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The Senate’s Proposed FY 2014-2015 Budget

June 13, 2013 State Budget

In the aggregate, the levels of spending approved by the House of Representatives and the Senate via their respective versions of the FY 2014-15 budget are relatively similar. The lower chamber would appropriate $4.55 billion in General and Education Funds over the next two years; the upper body would provide $4.59 billion. Of course, while the House and Senate may arrive at destinations that are fairly close to one another, the paths they follow to get there are quite different. Here’s a closer look at the Senate’s plan.

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House Finance Committee’s Proposed FY 2014-2015 Budget

April 2, 2013 State Budget
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Like the plan offered by Gov. Hassan earlier this year, the FY 2014-2015 budget the House of Representatives will consider this week begins to undo some of the damage wrought by several years of spending cuts. The principal difference between the two budgets centers around casino gambling. In total, the House would spend $187 million or 4.2 percent more than what New Hampshire is expected to spend in the current biennium, but it is approximately $54 million lower than the General and Education Fund appropriations recommended by the Governor and does not include $80 million in potential licensing fees from gambling.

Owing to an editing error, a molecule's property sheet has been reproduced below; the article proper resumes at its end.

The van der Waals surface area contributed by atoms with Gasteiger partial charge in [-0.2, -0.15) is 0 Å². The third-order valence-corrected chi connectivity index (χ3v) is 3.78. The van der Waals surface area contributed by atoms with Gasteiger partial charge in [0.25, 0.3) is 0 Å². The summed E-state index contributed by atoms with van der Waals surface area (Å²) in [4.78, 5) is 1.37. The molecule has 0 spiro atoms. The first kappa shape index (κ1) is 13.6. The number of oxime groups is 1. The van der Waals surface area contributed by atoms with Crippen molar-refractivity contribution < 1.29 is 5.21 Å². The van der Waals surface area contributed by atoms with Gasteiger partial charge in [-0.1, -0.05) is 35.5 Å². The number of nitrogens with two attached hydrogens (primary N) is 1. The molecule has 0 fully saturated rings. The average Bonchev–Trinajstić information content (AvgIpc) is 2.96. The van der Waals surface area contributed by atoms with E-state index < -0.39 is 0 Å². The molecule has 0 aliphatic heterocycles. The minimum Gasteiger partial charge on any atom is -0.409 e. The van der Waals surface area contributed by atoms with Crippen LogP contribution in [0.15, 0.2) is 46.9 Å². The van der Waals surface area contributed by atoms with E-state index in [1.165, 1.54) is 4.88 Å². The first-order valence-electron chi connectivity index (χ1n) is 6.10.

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Governor Hassan’s Proposed FY 2014-2015 Budget

March 14, 2013 State Budget

In submitting her proposed fiscal year 2014-2015 budget to the Legislature in February, Governor Maggie Hassan described it as one that “begins rebuilding” from the steep cuts in spending adopted during previous budget debates. The description is apt, for while the Governor’s budget would significantly improve funding for some critical priorities, such as higher education and mental health services, it falls short in restoring support to other areas central to the quality of life in New Hampshire and to economic security for its residents, such as aid to cities and towns or safety net programs.

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New Hampshire Trails in Higher Education Funding

20 Nov 2019

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It has been over a decade since the end of the last recession. During this time, investments and funding for public higher education across the nation have seen reductions overall. States reduced expenditures in the aftermath of the recession, including decreased spending to support public higher education. Recent analyses from the Center on Budget and Policy Priorities and the Pew Charitable Trusts have compared states’ investments in public higher education over time. When compared to pre-recession levels the amount of money allocated to public higher education nationwide has decreased. Students who attend public colleges and universities in their home states face the additional cost burdens of increasing tuition and fees that may stem from these funding cuts. In New Hampshire, Granite Staters face the second highest average in-state tuition at public four-year institutions in the nation.